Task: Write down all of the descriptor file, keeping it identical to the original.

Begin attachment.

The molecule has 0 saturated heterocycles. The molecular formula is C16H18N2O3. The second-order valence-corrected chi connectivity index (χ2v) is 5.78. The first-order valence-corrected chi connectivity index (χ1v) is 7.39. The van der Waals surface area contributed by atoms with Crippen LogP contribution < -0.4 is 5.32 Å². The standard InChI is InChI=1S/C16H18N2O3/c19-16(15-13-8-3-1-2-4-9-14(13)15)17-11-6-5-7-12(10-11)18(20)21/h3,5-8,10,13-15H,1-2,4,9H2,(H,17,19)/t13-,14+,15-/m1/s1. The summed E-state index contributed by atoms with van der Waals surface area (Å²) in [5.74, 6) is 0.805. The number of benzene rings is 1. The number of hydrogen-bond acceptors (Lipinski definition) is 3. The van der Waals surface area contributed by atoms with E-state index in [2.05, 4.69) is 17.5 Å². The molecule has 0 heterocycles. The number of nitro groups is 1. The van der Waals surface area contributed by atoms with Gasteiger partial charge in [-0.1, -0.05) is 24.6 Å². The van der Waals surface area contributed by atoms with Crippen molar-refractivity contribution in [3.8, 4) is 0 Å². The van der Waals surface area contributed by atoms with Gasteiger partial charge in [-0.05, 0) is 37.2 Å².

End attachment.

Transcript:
The molecule has 0 saturated heterocycles. The molecular formula is C16H18N2O3. The second-order valence-corrected chi connectivity index (χ2v) is 5.78. The first-order valence-corrected chi connectivity index (χ1v) is 7.39. The van der Waals surface area contributed by atoms with Crippen LogP contribution < -0.4 is 5.32 Å². The standard InChI is InChI=1S/C16H18N2O3/c19-16(15-13-8-3-1-2-4-9-14(13)15)17-11-6-5-7-12(10-11)18(20)21/h3,5-8,10,13-15H,1-2,4,9H2,(H,17,19)/t13-,14+,15-/m1/s1. The summed E-state index contributed by atoms with van der Waals surface area (Å²) in [5.74, 6) is 0.805. The number of benzene rings is 1. The number of hydrogen-bond acceptors (Lipinski definition) is 3. The van der Waals surface area contributed by atoms with E-state index in [2.05, 4.69) is 17.5 Å². The molecule has 0 heterocycles. The number of nitro groups is 1. The van der Waals surface area contributed by atoms with Gasteiger partial charge in [-0.1, -0.05) is 24.6 Å². The van der Waals surface area contributed by atoms with Crippen molar-refractivity contribution in [3.8, 4) is 0 Å². The van der Waals surface area contributed by atoms with Gasteiger partial charge in [-0.05, 0) is 37.2 Å².